On Christmas Day in 2014, Sadie Walker committed suicide. The parents of this was a 15-year old girl describe her death as shocking; they had no idea she was struggling in any way. The morning of her death was filled with the joy of opening presents. Sadie got a new skateboard, something she had been asking for. Later that day, when she took the skateboard for a ride, she never returned.
Apparently, Sadie was on the phone with a male classmate for over 30 minutes while out for a ride. But the call ended in Sadie’s suicide. It’s unclear what Sadie and her classmate discussed, but it was enough for Sadie to take her own life. Days later, when shock among Sadie’s loved ones demanded answers, Sadie’s golf coach discovered that she had created an Instagram account weeks earlier. Sadie was contributing to online conversations about self-harm and suicide. Today, Sadie’s parents have a foundation in support of suicide prevention in honor of their daughter.
Suicide is the experience of taking one’s own life, and it happens among adolescents regularly. The Center for Disease Control (CDC) describes teen suicide as a serious public health problem. As a society we are in denial about the startling rates of suicides that exist among adolescents. Fortunately, there are parents, educators, and advocates (like Sadie’s family) who work hard in spreading awareness about teen suicide.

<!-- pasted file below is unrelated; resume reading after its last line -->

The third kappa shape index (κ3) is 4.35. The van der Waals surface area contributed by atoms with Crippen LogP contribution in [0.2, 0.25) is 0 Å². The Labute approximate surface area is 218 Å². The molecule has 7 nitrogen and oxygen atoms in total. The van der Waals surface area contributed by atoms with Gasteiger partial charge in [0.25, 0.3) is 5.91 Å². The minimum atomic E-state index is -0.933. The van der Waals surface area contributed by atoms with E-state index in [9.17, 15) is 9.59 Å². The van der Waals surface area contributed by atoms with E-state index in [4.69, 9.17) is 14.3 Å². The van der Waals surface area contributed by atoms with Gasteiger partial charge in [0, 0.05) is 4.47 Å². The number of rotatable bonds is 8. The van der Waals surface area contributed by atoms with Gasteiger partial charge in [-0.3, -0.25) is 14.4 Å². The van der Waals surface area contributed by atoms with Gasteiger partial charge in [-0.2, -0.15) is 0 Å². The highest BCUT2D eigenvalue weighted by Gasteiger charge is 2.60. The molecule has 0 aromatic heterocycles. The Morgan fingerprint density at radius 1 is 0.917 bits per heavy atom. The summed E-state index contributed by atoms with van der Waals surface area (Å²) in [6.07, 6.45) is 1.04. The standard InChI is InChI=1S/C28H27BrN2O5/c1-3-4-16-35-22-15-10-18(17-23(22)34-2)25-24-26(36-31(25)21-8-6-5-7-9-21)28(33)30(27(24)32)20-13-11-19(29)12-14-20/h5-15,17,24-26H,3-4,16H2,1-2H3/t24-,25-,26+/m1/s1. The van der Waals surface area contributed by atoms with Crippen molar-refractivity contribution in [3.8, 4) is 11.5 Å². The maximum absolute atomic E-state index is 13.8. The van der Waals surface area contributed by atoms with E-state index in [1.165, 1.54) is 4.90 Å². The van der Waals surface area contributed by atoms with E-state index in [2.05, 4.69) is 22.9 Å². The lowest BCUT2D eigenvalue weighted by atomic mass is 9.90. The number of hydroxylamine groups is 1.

Despite being entirely preventable, suicide is the third leading cause of death among those between the ages of 10 and 14, and suicide is the second among those between the ages of 15 and 34, according to the CDC. Suicide among children is a rare occurrence. But the suicide rate goes up dramatically for teens. According to the CDC, suicide among youth leads to approximately 4600 lives lost each year.
Statistics about Teen Suicide
Sadly, Sadie’s story is not all that uncommon. The statistics below reveal the truth about teen suicide. (These statistics are from the CDC, unless otherwise indicated.)
- Of students between 9th and 12th grades, 7.0% seriously considered attempting suicide in the previous 12 months (22.4% of females and 11.6% of males).
- 6% of students made a plan about how they would attempt suicide in the previous 12 months (16.9% of females and 10.3% of males).
- 0% of students attempted suicide one or more times in the previous 12 months (10.6% of females and 5.4% of males).
- 7% of students made a suicide attempt that resulted in an injury, poisoning, or an overdose that required medical attention (3.6% of females and 1.8% of males).
- Among Hispanic students in grades 9-12, the prevalence of having seriously considered attempting suicide (18.9%), having made a plan about how they would attempt suicide (15.7%), having attempted suicide (11.3%), and having made a suicide attempt that resulted in an injury, poisoning, or overdose that required medical attention (4.1%) was consistently higher than white and black students.
- The top three methods used in suicides of young people include firearm (45%), suffocation (40%), and poisoning (8%).
- According to the Organization for Economic Cooperation and Development, Japan has one of the highest suicide rates, which is 21 people per 100,000, while the suicide rate for the United States is at 12 per 100,000.
- LGBT teens are more at risk for suicide than other teens, and they are 2-5 times more likely to attempt suicide.
Suicide and Depression
Depression is one of the most common contributors to suicide, and it is a psychological illness that continues to be a common among teens. According to the National Alliance on Mental Illness (NAMI), approximately, 8% of teens meet the diagnostic criteria for major depression. One in five teens have experienced depression at some point in their adolescence.